Dynamic duo doesn’t deliver drama

Justin Marietti

“J. Edgar,” a bio-pic by director Clint Eastwood, attempts to chronicle the life of FBI director J. Edgar Hoover from the beginning of his rise to power in 1919 to his death in 1972.

Before going to see the film, I have to admit that I didn’t know much about the man. I knew that he founded the FBI in 1935, personally adding “federal” to the name and that he was its director until the day he died.

Hoover was a mystery to most of the public throughout his career, but he was feared by the general public and fellow employees alike because of his often vulgar displays of power.

Given that context, I don’t typically enjoy films about political figures of any kind. However, the trailers for this particular film looked promising enough. Clint Eastwood is one of my all-time favorite actors/directors and Leonardo DiCaprio’s acting just gets better with age.

I figured that even if the story was terrible, Eastwood, DiCaprio and the rest of the cast should be able to make it into a respectable film about one of the most powerful figures America has ever seen.

Well, that’s about all I can say it was. When I walked away from this movie, I admit that I was slightly more curious about Hoover’s life than I was before. But I don’t think it’s a film I will ever care to see again, and I don’t think I’ve ever said that about a movie that Eastwood has directed, but it’s true.

As usual, DiCaprio delivers an inspiring performance as the power-hungry Hoover. He is able to do so even while he is hiding under the multiple layers of hideous makeup used to create an aged J. Edgar, which is respectable.

For the most part, “J. Edgar” hops through the major events in the former FBI director’s life in straight-forward, chronological fashion. Eastwood and the screenwriters cleverly present these events from the mouth of DiCaprio (Hoover), who is recanting his life story to a young writer and FBI employee.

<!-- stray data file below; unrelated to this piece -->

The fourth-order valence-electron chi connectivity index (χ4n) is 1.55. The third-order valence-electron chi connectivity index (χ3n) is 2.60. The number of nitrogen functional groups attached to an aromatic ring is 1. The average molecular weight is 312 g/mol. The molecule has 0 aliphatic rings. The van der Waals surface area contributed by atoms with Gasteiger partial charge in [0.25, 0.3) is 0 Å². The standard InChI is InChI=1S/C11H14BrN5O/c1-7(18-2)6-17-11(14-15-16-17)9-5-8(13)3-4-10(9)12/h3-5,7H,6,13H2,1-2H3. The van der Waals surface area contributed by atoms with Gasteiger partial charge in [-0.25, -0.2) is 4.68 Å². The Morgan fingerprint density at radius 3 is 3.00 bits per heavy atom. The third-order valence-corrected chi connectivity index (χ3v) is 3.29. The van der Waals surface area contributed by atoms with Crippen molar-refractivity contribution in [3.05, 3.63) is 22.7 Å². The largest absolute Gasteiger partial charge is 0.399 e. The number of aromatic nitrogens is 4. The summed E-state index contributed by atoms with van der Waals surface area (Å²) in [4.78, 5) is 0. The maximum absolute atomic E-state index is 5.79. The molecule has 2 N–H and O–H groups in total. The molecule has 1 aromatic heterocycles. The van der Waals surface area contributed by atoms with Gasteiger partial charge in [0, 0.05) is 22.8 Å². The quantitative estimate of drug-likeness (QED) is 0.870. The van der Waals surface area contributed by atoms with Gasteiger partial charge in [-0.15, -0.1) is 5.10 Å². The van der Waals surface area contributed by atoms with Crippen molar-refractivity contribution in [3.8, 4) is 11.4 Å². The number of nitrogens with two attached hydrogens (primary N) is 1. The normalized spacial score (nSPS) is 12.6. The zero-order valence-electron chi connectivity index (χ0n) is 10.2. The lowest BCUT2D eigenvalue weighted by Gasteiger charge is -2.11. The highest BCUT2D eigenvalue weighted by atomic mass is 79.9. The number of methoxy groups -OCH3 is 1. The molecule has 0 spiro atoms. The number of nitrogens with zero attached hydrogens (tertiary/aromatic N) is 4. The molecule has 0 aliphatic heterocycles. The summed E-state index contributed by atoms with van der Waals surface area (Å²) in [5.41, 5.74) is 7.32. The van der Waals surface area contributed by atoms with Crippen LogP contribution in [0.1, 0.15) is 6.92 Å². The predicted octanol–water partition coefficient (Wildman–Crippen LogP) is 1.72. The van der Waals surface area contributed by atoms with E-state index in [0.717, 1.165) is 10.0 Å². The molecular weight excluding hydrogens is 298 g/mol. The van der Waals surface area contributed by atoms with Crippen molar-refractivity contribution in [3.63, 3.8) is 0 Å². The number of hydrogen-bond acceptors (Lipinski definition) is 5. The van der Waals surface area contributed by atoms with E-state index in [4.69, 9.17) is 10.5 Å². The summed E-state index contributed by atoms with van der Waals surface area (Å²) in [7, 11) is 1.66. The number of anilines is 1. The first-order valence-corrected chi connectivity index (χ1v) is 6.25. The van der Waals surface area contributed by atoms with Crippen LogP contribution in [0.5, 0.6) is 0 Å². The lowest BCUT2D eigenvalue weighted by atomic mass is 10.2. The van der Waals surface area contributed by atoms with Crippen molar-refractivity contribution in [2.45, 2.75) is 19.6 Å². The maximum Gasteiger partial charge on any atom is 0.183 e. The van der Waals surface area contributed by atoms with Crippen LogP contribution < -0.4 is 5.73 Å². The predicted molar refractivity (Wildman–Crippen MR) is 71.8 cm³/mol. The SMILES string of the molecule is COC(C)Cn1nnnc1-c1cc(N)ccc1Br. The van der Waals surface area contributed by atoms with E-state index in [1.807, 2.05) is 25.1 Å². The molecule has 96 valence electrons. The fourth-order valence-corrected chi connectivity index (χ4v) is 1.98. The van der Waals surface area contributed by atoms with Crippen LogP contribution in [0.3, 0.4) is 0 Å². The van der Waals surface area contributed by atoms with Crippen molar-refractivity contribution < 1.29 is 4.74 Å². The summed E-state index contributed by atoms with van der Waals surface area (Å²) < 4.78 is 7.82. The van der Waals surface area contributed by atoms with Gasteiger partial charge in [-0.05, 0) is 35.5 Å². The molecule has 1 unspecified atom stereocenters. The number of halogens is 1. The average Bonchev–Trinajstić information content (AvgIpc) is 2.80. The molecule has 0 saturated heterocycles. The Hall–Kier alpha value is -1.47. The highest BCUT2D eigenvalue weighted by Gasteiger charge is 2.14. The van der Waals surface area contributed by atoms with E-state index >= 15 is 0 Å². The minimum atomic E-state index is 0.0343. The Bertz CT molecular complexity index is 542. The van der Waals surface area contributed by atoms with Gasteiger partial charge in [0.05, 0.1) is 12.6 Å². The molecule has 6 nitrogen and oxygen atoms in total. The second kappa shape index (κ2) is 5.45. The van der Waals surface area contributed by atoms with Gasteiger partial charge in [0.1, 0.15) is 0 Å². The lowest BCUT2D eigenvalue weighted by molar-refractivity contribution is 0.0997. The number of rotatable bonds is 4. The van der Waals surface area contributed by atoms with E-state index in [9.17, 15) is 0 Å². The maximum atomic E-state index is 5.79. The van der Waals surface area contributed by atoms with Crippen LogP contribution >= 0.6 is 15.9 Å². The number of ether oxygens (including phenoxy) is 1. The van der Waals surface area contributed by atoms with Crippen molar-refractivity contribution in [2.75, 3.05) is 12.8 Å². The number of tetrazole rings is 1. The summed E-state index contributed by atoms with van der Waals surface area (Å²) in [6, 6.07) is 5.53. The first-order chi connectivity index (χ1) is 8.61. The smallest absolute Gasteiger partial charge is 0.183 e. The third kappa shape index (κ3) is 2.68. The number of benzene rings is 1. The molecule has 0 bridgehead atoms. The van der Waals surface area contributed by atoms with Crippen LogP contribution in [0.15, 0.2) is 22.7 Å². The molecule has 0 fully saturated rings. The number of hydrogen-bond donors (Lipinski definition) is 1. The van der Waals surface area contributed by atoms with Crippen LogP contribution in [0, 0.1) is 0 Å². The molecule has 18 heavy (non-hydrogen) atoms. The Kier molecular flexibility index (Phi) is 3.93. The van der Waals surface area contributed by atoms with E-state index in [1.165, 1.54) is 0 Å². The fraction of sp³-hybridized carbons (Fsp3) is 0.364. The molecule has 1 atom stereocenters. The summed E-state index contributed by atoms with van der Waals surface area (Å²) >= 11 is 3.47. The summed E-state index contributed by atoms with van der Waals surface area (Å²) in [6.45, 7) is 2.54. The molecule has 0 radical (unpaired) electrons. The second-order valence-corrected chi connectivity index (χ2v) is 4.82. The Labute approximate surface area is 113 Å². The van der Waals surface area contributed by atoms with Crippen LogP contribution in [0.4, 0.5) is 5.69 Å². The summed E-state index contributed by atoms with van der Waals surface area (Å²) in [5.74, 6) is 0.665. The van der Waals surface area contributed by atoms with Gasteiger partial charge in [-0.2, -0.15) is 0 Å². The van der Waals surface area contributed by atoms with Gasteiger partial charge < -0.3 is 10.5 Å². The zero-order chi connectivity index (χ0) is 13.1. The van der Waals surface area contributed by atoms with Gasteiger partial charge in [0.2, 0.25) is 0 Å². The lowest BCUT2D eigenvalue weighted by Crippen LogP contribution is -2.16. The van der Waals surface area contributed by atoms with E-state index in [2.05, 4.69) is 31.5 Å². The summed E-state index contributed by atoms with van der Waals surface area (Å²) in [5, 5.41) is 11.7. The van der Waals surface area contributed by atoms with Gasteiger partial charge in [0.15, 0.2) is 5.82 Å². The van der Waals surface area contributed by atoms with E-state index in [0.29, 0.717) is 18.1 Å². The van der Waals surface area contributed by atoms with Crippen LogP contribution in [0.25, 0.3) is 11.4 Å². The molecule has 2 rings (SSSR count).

As many historians, writers and perhaps Eastwood himself would agree, this serves as a bit of mockery toward Hoover’s character. Hoover may not have been the most reliable source, especially for a biography on his own life.

Apparently, he had a way with embellishing the facts to better suit himself and was a very jealous man when someone other than him received the spotlight.

As far as appearances go, I found the makeup used on the characters depicted during the “Old Hoover” section of the movie to be incredibly distracting from the story.

The character’s faces didn’t look real at all and I almost feel as though it would have been a lot more effective if they had just opted to use different actors for those parts.

DiCaprio’s makeup was the least ridiculous. His second in command for the majority of his career, Clyde Tolson (Armie Hammer), was by far the worst makeup job I’ve ever seen though.

Hammer looked like something from a zombie movie, and the poor guy had to try and keep a straight face while filming all those scenes.

I give him some serious credit for even being able to show up on the set like that.

One of the best cinematic effects used in this movie was the use of shadows. It only seems appropriate to use this as a metaphor for the type of life Hoover lived. He had tabs on almost everyone around him, and yet very few people knew anything about him.

Overall, I can’t really say I was disappointed when I left the theater. As I said, I’m not a big fan of political films to begin with. What I felt was more baffled than anything.

Eastwood and DiCaprio appeared to be a match made in film-heaven, and this movie just didn’t deliver the film that most viewers would expect from such a duo.